Pot advocates celebrated the culmination of a yearslong effort to ease restrictions on the use of cannabis last month when nearly 60 percent of Oklahoma voters approved medical marijuana.
Oklahoma's proponents had even included a two-month deadline for the implementation in their measure so as to avoid the years of delays they had seen elsewhere.
But that has not stopped state health officials and the Republican governor from making drastic changes . Within weeks of the election, they signed off on tough new restrictions, including a ban on the sale of smokable pot. The change was supported by groups representing doctors, hospitals and pharmacists who opposed medical marijuana, but infuriated supporters of the state question and has already led to lawsuits.
"It's like they snatched defeat out of the jaws of victory," said Chip Paul, who helped write Oklahoma's medical marijuana state question and push for its approval. "You try to do something the proper way. You follow the rules. And then you win and you get screwed."
Even in conservative states such as Oklahoma, which became the 30th in the U.S. to legalize medical marijuana , attitudes are shifting in favor of easing restrictions on pot. But there remains resistance from policymakers, especially in Republican-controlled areas, where the rollout of medical marijuana has frequently been restricted by lawmakers or bogged down in court battles.
After more than 70 percent of Florida voters approved medical marijuana in 2016, the Republican-controlled Legislature there imposed a similar ban on smokable pot. A judge last month ruled that such a ban was unconstitutional.
In Arkansas, 53 percent of voters approved medical marijuana in 2016, but a legal challenge has delayed the program. Michigan voters approved medical marijuana in 2008, only to be followed by years of court fights.
In Texas, the GOP-led Legislature approved a restrictive medical marijuana law in 2015, then proceeded to institute strict regulations. It allowed only three dispensaries in a state of 27 million people and imposed the highest licensing fees in the country.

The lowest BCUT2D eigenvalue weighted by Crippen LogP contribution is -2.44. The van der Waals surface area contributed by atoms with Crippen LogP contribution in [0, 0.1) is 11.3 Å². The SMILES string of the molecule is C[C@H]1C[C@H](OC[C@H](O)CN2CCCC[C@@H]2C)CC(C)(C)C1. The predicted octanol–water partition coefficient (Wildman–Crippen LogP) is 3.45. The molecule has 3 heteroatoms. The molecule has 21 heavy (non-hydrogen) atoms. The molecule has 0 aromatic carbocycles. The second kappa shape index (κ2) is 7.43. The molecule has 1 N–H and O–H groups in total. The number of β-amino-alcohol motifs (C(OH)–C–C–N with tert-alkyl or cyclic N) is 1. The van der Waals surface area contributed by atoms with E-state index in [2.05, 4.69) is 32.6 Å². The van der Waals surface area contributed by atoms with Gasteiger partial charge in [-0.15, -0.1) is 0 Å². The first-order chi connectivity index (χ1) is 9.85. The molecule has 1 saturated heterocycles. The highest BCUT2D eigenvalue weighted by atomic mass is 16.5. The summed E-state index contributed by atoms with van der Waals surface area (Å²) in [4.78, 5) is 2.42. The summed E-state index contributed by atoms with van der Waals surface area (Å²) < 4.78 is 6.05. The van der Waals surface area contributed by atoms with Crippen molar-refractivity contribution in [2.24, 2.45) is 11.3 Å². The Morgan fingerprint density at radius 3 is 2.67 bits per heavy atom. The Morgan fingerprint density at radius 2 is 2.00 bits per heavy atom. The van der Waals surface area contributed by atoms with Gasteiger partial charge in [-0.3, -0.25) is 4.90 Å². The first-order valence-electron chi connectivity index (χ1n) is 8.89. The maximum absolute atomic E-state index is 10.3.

Marijuana advocates say the restrictions on how medical marijuana can be used or the additional burdens placed on doctors may wind up undermining the initiatives and laws.
"The extent of limitations really serves to deprive people of the key goal, which is letting people use medical marijuana without being punished," said Karen O'Keefe, director of state policies for the Marijuana Policy Project.
Efforts to heavily restrict medical marijuana in Arkansas — including an outright ban on smoking it and an attempt to delay the program's launch until marijuana was legalized nationwide — failed in the majority-Republican Legislature last year. But the program's launch has stalled and medical marijuana likely won't be available until sometime next year.
The problem stems from legal challenges over the state's licensing process for medical marijuana. The state Supreme Court last month cleared the way for the program to begin, reversing a lower judge's ruling that the licensing process was flawed and violated the constitutional amendment legalizing medical marijuana. An unsuccessful applicant had sued over the process.
More than 5,500 patients have been approved to use medical marijuana in the state, and Arkansas will issue them registry cards about a month before the drug is expected to be legally available.
"If I was a patient, I would be coming unglued. I think they are coming unglued," said attorney David Couch, who authored Arkansas' medical marijuana amendment.
Oklahoma's State Question 788 , the result of an activist-led signature drive, passed overwhelmingly despite fierce opposition and more than $1 million in spending by chambers of commerce, clergy, doctors, hospitals, law enforcement and pharmacists.
Term-limited Republican Gov. Mary Fallin, who typically doesn't comment on state questions, said days before the measure passed that it was too loosely written and would essentially allow recreational use.
After it passed, the same medical groups that opposed it recommended the ban on "smokables" and the pharmacist requirement. On Friday, separate lawsuits were filed in two Oklahoma counties accusing state health officials of improperly imposing the strict rules.
"Smoking of any kind is unhealthy," said Oklahoma State Medical Association President Jean Hausheer, an ophthalmologist from Lawton. "This issue is not an option and really is more of an absolute demand."
DeMillo reported from Little Rock, Arkansas. Associated Press writer Paul Weber in Austin, Texas, contributed to this report.
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